Pathway reconstruction of singular KLF11-regulated chromatin pathways by ontological approach
Of the mutants, A347S displays the highest number of unique biological process that are not enriched in the wild type (n = 93). Top processes associated with A347S mutant expression are shown in Figure 4C and Additional file 3: Table S2. Interestingly, almost 30% of these biological processes are associated with the structure and maintenance of DNA or telomeres (Additional file 4: Table S3, List 1), processes related to phosphorylation and dephosphorylation, deacetylation, methylation, and demethylation (Additional file 4: Table S3, List 2), and processes of transcriptional regulation by poly-II and mRNA transport (Additional file 4: Table S3, List 3).
In turn, the Δ486 mutant exclusively enriches 45 biological processes that are mediated by the wild type KLF11 or in other mutants. Top processes associated with Δ486 expression are shown in Figure 4C Additional file 3: Table S2. Unlike the A347S mutant, mutation Δ486 is particularly enriched in processes associated with metabolic and biosynthetic processes, protein export–import, and energy protein modification associated processes (Additional file 5: Table S4, List 1). Other groups of processes specifically enriched in this mutant are associated with proliferation and epithelial cell survival (Additional file 5: Table S4, List 2).
The EAPP mutant did not display robust gene expression changes within the experiment. However, utilizing a more permissive cutoff yields a list of 53 biological categories, although each only contains a single gene. We find enrichment of biological processes involving nitric oxide transport, catabolic processes, and developmental morphogenesis function, among others. Top processes associated with EAPP expression are shown in Figure 4E and Additional file 3: Table S2. From these data, we are able to identify singular KLF11 chromatin coupling events dictating a number of critical processes, particularly in management of cell cycle control and DNA replication, ones that inherently require a more specific and finely regulated degree of control to execute their programs under strict spatial and temporal constraints.
Identification of canonical signaling pathways mediated by KLF11 and mutants
Twelve of the 42 significantly enriched pathways are conserved only in the wild type KLF11. These normal functions of the wild type KLF11 are potentially lost by the three studied mutations. The most enriched of these pathways includes the nucleotide excision repair pathway and the alpha-adrenergic signaling pathways. Interestingly, of all the remaining pathways, 80% (9/11) are metabolic biosynthetic pathways.Mutant A347S possesses the most exclusive pathways. Indeed, 28 pathways are enriched in the A347S mutant compared to wild type KLF11 and other mutants (Figure 5C). Interestingly, over 30% (9/28) of these pathways are signaling pathways, including, EGF, PDGR, p53, RANK and reelin signaling, and glucocorticoid receptor signaling. Furthermore, pathways involved in diabetes and pancreatic adenocarcinoma are also present. These pathways may explain the massive number of genes differentially modulated by this mutation (n = 1521 genes) and suggests that this mutant could induce new potentially unexpected and significant physiopathological changes.86% of the enriched pathways in the Δ486 mutant are shared with the wild type KLF11 or the other mutants. Only four new pathways are specifically enriched by the Δ486 mutation (Figure 5D). Interestingly, these pathways are implicated in the degradation of biogenic amines (an important field associated to physiopathology of depression and metabolism of drugs of abuse). Finally, the EAPP mutant influences only six pathways exclusively (Figure 5E), also primarily related to the degradation of biogenic amines. Taken together, we conclude that KLF11 chromatin-coupled gene targets delineate into specific, well-ordered pathways, consistent with KLF11’s position as a master transcriptional regulator that mediates large cascades of other transcription factors and regulators. The effects of KLF11 chromatin coupling are therefore not incidental to its function but a primary means by which to execute gene activation or repression.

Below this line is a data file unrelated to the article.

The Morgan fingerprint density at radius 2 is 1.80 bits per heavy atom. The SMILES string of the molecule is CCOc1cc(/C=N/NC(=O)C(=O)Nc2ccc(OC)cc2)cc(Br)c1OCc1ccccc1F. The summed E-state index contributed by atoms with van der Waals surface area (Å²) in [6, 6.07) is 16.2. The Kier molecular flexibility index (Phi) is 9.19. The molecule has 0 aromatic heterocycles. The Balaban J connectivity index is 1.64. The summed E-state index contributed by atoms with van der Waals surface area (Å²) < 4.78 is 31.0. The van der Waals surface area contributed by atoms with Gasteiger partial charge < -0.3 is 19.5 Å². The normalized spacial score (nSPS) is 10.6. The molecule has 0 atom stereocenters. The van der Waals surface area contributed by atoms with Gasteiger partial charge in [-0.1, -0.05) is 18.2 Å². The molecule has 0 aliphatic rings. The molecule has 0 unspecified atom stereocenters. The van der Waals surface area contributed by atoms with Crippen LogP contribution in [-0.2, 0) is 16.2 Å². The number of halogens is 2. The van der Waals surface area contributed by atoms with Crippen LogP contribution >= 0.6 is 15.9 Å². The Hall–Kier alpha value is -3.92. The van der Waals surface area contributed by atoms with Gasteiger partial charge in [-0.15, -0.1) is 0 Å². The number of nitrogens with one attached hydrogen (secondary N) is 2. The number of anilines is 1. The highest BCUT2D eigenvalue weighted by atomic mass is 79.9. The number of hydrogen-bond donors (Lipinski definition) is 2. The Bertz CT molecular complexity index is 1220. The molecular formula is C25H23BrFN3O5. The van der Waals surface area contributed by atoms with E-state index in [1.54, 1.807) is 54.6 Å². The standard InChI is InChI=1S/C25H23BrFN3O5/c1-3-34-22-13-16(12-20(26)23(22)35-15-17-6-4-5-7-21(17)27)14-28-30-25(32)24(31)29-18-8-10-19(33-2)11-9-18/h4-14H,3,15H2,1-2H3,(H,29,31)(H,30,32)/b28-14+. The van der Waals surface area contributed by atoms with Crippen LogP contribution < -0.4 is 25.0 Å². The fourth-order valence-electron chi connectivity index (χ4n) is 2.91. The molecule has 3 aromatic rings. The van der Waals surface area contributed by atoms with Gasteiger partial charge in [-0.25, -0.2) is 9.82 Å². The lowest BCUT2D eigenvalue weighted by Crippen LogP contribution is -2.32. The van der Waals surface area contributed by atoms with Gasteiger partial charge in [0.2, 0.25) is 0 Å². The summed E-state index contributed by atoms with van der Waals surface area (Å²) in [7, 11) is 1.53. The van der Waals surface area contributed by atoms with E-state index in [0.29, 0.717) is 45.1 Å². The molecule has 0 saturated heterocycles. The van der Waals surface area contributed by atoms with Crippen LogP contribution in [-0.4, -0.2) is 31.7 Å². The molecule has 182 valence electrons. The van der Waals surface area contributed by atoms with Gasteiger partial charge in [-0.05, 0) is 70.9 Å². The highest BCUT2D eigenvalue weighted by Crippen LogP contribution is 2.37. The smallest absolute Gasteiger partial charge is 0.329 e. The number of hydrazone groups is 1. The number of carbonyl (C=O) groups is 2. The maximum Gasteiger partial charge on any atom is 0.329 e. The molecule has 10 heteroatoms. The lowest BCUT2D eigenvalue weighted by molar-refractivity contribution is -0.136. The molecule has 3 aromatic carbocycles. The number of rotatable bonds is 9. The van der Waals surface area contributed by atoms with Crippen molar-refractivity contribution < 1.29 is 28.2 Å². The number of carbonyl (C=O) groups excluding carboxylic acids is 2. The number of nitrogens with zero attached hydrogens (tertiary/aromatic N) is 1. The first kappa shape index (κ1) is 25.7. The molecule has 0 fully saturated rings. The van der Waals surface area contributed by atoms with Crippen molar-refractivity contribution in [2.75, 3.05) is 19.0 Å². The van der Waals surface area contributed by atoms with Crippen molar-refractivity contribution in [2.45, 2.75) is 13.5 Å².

Reconstruction of downstream biological and disease networks mediated by KLF11 and mutants
Of the identified processes, only three were common to wild type KLF11 and all three mutants: cell death and survival, hereditary disorders, and molecular transport mechanisms. Wild type KLF11 possessed the most unique networks (n = 10) and included a number of characterized biological and disease networks, including cellular growth and proliferation , endocrine disorders, reproductive system development and function , and biliary hyperplasia, among others. The A347S mutant uniquely associates to 6 networks, including ones linked to auditory disease, cellular compromise, and organismal development. The Δ486 mutant uniquely associated to 8 networks. Among the Δ486 mediated networks are significant associations to gastrointestinal disease, connective tissue development, and immune presentation and response. Together, these data recapitulate the repertoire of known KLF11-mediated functions and uncover a number of new potential functional and disease associations for future studies.